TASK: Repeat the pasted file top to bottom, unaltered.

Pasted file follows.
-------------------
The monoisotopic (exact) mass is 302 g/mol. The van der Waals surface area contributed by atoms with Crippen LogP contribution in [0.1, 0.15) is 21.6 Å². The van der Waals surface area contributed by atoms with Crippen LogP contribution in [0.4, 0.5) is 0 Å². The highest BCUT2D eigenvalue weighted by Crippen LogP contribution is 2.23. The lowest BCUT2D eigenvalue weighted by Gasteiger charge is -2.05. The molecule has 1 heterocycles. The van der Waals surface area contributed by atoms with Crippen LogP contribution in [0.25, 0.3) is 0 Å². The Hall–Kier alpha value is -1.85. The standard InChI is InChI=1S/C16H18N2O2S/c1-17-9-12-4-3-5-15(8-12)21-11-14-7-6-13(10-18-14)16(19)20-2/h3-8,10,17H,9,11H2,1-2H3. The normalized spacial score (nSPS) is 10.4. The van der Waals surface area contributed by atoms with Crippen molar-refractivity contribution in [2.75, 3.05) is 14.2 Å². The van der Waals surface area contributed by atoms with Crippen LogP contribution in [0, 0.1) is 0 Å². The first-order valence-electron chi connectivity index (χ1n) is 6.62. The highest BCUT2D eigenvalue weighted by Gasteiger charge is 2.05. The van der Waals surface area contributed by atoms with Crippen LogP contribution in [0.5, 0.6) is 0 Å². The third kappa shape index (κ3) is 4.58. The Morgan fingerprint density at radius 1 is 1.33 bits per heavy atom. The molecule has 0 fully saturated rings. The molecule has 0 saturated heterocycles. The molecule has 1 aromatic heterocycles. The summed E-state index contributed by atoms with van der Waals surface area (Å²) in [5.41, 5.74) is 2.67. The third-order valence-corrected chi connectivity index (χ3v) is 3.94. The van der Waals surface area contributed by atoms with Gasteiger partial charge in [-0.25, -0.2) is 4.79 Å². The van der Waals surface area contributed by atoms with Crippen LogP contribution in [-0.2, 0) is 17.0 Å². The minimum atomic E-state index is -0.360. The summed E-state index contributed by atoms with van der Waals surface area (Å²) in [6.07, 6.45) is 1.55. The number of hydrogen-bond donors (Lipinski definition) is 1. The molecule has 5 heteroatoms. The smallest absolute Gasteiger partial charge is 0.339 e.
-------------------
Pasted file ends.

The monoisotopic (exact) mass is 302 g/mol. The van der Waals surface area contributed by atoms with Crippen LogP contribution in [0.1, 0.15) is 21.6 Å². The van der Waals surface area contributed by atoms with Crippen LogP contribution in [0.4, 0.5) is 0 Å². The highest BCUT2D eigenvalue weighted by Crippen LogP contribution is 2.23. The lowest BCUT2D eigenvalue weighted by Gasteiger charge is -2.05. The molecule has 1 heterocycles. The van der Waals surface area contributed by atoms with Crippen LogP contribution in [0.25, 0.3) is 0 Å². The Hall–Kier alpha value is -1.85. The standard InChI is InChI=1S/C16H18N2O2S/c1-17-9-12-4-3-5-15(8-12)21-11-14-7-6-13(10-18-14)16(19)20-2/h3-8,10,17H,9,11H2,1-2H3. The normalized spacial score (nSPS) is 10.4. The van der Waals surface area contributed by atoms with Crippen molar-refractivity contribution in [2.75, 3.05) is 14.2 Å². The van der Waals surface area contributed by atoms with Crippen LogP contribution in [0, 0.1) is 0 Å². The first-order valence-electron chi connectivity index (χ1n) is 6.62. The highest BCUT2D eigenvalue weighted by Gasteiger charge is 2.05. The van der Waals surface area contributed by atoms with Crippen LogP contribution in [0.5, 0.6) is 0 Å². The third kappa shape index (κ3) is 4.58. The Morgan fingerprint density at radius 1 is 1.33 bits per heavy atom. The molecule has 0 fully saturated rings. The molecule has 0 saturated heterocycles. The molecule has 1 aromatic heterocycles. The summed E-state index contributed by atoms with van der Waals surface area (Å²) in [5.41, 5.74) is 2.67. The third-order valence-corrected chi connectivity index (χ3v) is 3.94. The van der Waals surface area contributed by atoms with Gasteiger partial charge in [-0.25, -0.2) is 4.79 Å². The van der Waals surface area contributed by atoms with Crippen LogP contribution in [-0.2, 0) is 17.0 Å². The minimum atomic E-state index is -0.360. The summed E-state index contributed by atoms with van der Waals surface area (Å²) in [6.07, 6.45) is 1.55. The number of hydrogen-bond donors (Lipinski definition) is 1. The molecule has 5 heteroatoms. The smallest absolute Gasteiger partial charge is 0.339 e.